Drive Thru Review: Real life surfing
If you like surfing then you probably like surfing DVDs. At which point you hit the same problem all surfers over 9-years-old face: most surf films are either cheesy, sentimental homages with waves bigger than houses that try to get into the ‘soul’ of the sport (like the awful Laird) or just lame excuses to play droning Type O-Positive B-sides with the odd ‘ironic’ Bee Gees track while some drooling Goldie-ite talks about ‘charging’.
Update 25/4/08: My new Drive Thru soundtrack listing page is here.
Not so the Drive Thru series. I first stumbled across Donovan Frankenreiter, Greg Browning and Benji Weatherly et al about five years ago when a surf DVD I bought turned out to be messed up so I took it back to the shop. They asked if I wanted to pick a replacement and completely at random I hit on new release Drive Thru California – the first in the now 7 8 9-strong series.
Now just because I put Drive Thru above the big wave porn doesn’t mean these films are intellectual. Quite the opposite. The Drive Thrus are simply extended road movies during which you can forget plot, clever dialogue and indeed any kind of intricate planning. But it’s these films’ lack of direction that gives them their charm. That, and the undoubted surfing talents of the regulars and occassional starring extras like Rob Machado, Pat O’Connel, Kelly Slater and Mike Lossness, make each film a watchable, light-hearted and blissfully under-length snapshot of surfing life.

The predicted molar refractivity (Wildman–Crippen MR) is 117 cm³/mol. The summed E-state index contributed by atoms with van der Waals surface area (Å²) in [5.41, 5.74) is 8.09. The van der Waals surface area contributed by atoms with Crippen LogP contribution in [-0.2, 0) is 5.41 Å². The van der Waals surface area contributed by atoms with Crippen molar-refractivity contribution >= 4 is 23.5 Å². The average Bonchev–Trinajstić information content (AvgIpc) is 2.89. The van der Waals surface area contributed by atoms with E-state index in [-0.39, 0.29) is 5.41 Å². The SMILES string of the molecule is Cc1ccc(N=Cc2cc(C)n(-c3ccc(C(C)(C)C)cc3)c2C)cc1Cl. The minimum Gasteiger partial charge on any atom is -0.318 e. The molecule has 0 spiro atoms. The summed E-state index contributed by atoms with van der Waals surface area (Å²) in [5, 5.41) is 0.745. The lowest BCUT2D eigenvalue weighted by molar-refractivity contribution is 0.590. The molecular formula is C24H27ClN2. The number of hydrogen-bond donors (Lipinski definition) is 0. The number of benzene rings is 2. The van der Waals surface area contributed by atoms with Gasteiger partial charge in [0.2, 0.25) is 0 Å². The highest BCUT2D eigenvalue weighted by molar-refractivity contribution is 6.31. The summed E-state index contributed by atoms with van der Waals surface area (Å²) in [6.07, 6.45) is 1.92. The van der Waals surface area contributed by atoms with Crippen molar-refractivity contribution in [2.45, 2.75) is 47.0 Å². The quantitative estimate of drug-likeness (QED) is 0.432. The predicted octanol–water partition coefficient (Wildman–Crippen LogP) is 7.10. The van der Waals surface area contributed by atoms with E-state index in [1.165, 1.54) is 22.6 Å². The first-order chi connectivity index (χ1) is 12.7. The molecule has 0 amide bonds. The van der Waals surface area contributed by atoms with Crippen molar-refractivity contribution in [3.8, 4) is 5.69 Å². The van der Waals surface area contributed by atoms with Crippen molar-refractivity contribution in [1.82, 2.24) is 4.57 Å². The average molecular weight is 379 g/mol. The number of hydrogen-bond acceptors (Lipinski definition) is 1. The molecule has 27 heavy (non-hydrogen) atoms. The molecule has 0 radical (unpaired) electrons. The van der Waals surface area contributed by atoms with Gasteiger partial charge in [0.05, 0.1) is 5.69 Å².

The format is simple. Go to a country, hire a campervan (or RV as they say in the US) and drive around looking for waves all the while filming the countryside, locals, critters, weather and trivial incidents that hit you along the way. On the whole the Drive Thru team know just when to pull back on the childish humour, ok, there are possibly one too many fart gags but over their 5-year, 7-DVD run, the arguments over waves, food, lodgings, sharks, sunburn and aggressive locals are the hard currency of surfing that anyone who’s ever picked up a board can relate to.